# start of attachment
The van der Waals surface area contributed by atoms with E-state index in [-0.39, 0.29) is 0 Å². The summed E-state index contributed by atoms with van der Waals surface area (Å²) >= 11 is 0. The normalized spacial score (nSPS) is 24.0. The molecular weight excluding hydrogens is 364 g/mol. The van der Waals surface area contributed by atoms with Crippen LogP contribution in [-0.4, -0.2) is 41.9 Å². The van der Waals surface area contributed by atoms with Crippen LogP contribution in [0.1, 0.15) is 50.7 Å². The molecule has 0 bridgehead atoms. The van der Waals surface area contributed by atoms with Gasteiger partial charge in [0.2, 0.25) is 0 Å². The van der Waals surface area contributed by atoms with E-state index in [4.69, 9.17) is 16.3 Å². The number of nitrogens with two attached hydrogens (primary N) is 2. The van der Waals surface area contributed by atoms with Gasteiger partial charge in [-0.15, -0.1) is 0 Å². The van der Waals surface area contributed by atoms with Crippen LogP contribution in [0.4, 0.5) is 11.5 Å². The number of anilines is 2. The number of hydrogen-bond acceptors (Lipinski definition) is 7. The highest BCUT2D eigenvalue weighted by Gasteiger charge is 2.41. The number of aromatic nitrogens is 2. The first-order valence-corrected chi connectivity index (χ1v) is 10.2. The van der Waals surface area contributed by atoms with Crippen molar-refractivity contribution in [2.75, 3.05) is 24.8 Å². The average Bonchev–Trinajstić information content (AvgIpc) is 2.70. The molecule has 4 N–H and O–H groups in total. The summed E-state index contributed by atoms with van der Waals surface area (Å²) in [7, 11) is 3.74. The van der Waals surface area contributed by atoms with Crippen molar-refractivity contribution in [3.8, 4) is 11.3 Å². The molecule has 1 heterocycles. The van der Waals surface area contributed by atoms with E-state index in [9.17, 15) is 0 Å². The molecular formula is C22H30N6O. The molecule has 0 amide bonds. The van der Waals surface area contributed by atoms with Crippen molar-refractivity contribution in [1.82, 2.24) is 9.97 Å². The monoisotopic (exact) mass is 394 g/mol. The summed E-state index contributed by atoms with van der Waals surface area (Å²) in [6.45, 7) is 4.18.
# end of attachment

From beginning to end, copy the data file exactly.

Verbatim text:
The van der Waals surface area contributed by atoms with E-state index in [-0.39, 0.29) is 0 Å². The summed E-state index contributed by atoms with van der Waals surface area (Å²) >= 11 is 0. The normalized spacial score (nSPS) is 24.0. The molecular weight excluding hydrogens is 364 g/mol. The van der Waals surface area contributed by atoms with Crippen LogP contribution in [-0.4, -0.2) is 41.9 Å². The van der Waals surface area contributed by atoms with Crippen LogP contribution in [0.1, 0.15) is 50.7 Å². The molecule has 0 bridgehead atoms. The van der Waals surface area contributed by atoms with Gasteiger partial charge in [0.2, 0.25) is 0 Å². The van der Waals surface area contributed by atoms with E-state index in [4.69, 9.17) is 16.3 Å². The number of nitrogens with two attached hydrogens (primary N) is 2. The van der Waals surface area contributed by atoms with Gasteiger partial charge in [-0.15, -0.1) is 0 Å². The van der Waals surface area contributed by atoms with Crippen LogP contribution in [0.4, 0.5) is 11.5 Å². The number of anilines is 2. The number of hydrogen-bond acceptors (Lipinski definition) is 7. The highest BCUT2D eigenvalue weighted by Gasteiger charge is 2.41. The number of aromatic nitrogens is 2. The first-order valence-corrected chi connectivity index (χ1v) is 10.2. The van der Waals surface area contributed by atoms with Crippen molar-refractivity contribution in [2.75, 3.05) is 24.8 Å². The average Bonchev–Trinajstić information content (AvgIpc) is 2.70. The molecule has 4 N–H and O–H groups in total. The summed E-state index contributed by atoms with van der Waals surface area (Å²) in [7, 11) is 3.74. The van der Waals surface area contributed by atoms with Crippen molar-refractivity contribution in [3.8, 4) is 11.3 Å². The molecule has 1 heterocycles. The van der Waals surface area contributed by atoms with E-state index in [9.17, 15) is 0 Å². The molecular formula is C22H30N6O. The molecule has 0 amide bonds. The van der Waals surface area contributed by atoms with Crippen molar-refractivity contribution in [1.82, 2.24) is 9.97 Å². The monoisotopic (exact) mass is 394 g/mol. The summed E-state index contributed by atoms with van der Waals surface area (Å²) in [6.45, 7) is 4.18.